“Nick, these ladies are my aunts. Collectively they are bunian, but singularly, the quicker one is West and the slower one is East — she’s responsible for the illusion protecting this place. Don’t worry about differentiating them right away, they don’t care what you call them. They’ve lived her for thirty years in seclusion. In Malaysia they were thought of as witches of a sort, here they just are.” She pointed to the young man, who seemed maybe eighteen or slightly older. “And this is Ray. He’s…well, he’s one of the reasons I’m here.”

“Nice to meet you all,” I said.

The bunian didn’t respond, but Ray jerked his head up by way of greeting and said, “hey.”

“Can I get you something to eat, Nick? Drink? We have more fruit juices than you can imagine and I’ve been making my own wine for some time now.”

“No. I’m ok, if we could talk about all this though, I’d appreciate it.”

“Sure. Take a seat.” I did. “After I left the league, Sanctuary came calling almost immediately. They wanted me to come back, to help finish their grand work. I turned them down, but they weren’t so interested in taking no for an answer. One night I woke up and there was a man in my apartment, multiple men actually but from one source. This guy could split himself at will and all twelve of him were trying to take me in. I guess he didn’t realize that I keep all those plants at my place for a reason. After that I figured something wasn’t right. I started doing some research, looking into things. My brother, Jasni, leaked me a bit of information that Sanctuary had stolen from the SLA. It was a dossier, like the one Owen gave you six months ago, on this guy, Ray.

“Ray has the ability to bend light into tangible shapes and for some reason the SLA wanted him. They employed the research clause in the contract his parents signed for his “free” healthcare as a child. Something I’m told you know a fair bit about. I managed to get to his parents first and let them know that I could keep him safe. I brought him here and I highly doubt the SLA is going to be able to get to him unless they send a very specialized team.”

“Did Jasni tell you about the Selena Huerta case?”

Akma nodded. “I think he’s still hoping that I’ll join up with Sanctuary if he feeds me enough damning information on the SLA. But he never tells the whole story, never anything about Sanctuary involvement. But I can read between the lines. Sanctuary isn’t neutral here, and they’re certainly not innocent. I have a trashed apartment in the city because of them and I’m definitely not getting my deposit back. Sanctuary is trying to snatch up people with abilities just as readily as the SLA.”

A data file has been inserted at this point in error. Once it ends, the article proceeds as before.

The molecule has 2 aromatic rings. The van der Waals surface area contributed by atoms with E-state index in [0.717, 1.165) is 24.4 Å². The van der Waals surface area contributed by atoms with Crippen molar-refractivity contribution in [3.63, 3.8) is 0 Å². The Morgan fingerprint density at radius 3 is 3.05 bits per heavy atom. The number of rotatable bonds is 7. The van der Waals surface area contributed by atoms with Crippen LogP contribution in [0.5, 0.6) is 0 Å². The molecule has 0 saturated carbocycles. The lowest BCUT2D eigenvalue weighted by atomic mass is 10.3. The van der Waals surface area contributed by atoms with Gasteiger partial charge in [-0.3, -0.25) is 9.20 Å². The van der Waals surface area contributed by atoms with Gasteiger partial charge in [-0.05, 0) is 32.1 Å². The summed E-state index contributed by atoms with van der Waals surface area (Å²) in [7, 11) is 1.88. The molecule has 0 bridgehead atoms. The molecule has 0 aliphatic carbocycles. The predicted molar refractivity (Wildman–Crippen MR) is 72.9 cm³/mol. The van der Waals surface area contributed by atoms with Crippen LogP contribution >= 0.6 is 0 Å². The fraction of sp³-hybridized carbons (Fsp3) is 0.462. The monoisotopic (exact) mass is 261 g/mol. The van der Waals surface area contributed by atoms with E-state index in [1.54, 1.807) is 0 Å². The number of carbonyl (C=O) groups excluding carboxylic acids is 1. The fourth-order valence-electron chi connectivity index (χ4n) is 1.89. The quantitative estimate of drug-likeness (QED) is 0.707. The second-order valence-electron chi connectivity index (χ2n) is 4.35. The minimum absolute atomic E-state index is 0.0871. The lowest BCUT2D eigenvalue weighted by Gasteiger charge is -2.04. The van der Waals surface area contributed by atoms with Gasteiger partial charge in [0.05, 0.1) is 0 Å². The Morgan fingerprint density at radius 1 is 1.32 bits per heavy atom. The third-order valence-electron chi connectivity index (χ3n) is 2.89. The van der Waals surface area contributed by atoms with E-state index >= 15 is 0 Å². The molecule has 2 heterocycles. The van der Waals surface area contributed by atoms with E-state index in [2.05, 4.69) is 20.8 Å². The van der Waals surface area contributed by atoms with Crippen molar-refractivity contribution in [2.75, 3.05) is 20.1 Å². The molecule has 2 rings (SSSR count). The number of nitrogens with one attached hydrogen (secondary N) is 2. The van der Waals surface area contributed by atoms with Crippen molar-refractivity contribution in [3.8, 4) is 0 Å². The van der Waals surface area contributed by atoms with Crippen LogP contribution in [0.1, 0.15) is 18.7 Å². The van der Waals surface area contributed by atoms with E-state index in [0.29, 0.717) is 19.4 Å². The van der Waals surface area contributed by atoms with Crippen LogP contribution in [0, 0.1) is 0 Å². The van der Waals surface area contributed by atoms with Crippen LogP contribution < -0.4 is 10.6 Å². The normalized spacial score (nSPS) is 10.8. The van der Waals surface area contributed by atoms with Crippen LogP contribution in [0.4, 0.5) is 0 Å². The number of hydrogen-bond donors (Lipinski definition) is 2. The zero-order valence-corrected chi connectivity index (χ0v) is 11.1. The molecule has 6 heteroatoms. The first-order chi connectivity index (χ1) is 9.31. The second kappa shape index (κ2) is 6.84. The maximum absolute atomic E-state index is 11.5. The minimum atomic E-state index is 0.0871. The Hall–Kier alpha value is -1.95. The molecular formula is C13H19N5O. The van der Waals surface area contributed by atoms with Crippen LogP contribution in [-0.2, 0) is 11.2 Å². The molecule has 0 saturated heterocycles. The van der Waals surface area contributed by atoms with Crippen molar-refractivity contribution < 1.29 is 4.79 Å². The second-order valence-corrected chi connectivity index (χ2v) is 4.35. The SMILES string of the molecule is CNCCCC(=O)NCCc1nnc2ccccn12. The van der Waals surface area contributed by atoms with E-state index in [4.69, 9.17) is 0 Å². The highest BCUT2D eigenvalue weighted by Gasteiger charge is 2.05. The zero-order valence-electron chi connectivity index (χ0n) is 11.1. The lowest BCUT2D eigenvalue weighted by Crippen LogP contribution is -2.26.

“So it’s some kind of arms race?” I asked.

“That would be my guess.”

“So why did you contact me? What do you think I can do?”

“I’ve kept up with your work with the Whole Project. You have access to housing resources. I need you to find a place for Ray to go. Only temporarily. Only until I figure out what is going on. That would mean I could devote more of my attention to identifying other targets and passing them along to you which means that the SLA won’t get their hands on them.”

“And what about Sanctuary? If they’re feeding you the information it stands to reason they’re going to be keeping an eye on you. How do you know that they’re not just waiting for you to collect some of the people they’re targeting only to just pick them right out of your hands? Jasni and some of his friends tried to kidnap Selena Huerta. That drove her right into SLA custody. How can you be sure that you’re not being played?” I asked.

“So what do you suggest, just waiting as both sides acquire people like baseball cards? Look, the bunian and I can ensure Ray’s safety here but it wasn’t his choice to fall out of the world. It’s not fair that he should have to. And there are dozens of people like him, just waiting to be targeted. Shouldn’t this be about helping them?”

I ran both hands over my face and groaned. I looked over at Ray. He had good posture and a haircut that was probably incredibly detailed two weeks before, but had since started growing out. His eyes were keen.

“What do you want to do, Ray? The group I work for…we can’t promise you will be safe. But we can get you a place to stay. I also can’t promise you peaches the size of a person’s head, but we can probably get a small — tiny really — stipend for you to live on while we try to sort this mess out. How does that sound?”

“It’s been alright staying up here with Ms. Akma and her…aunts, but I’m built for cities, man. This country-living is driving me crazy. I’d rather take my chances out there, no offense.” He looked at Akma, but she dismissed the concern.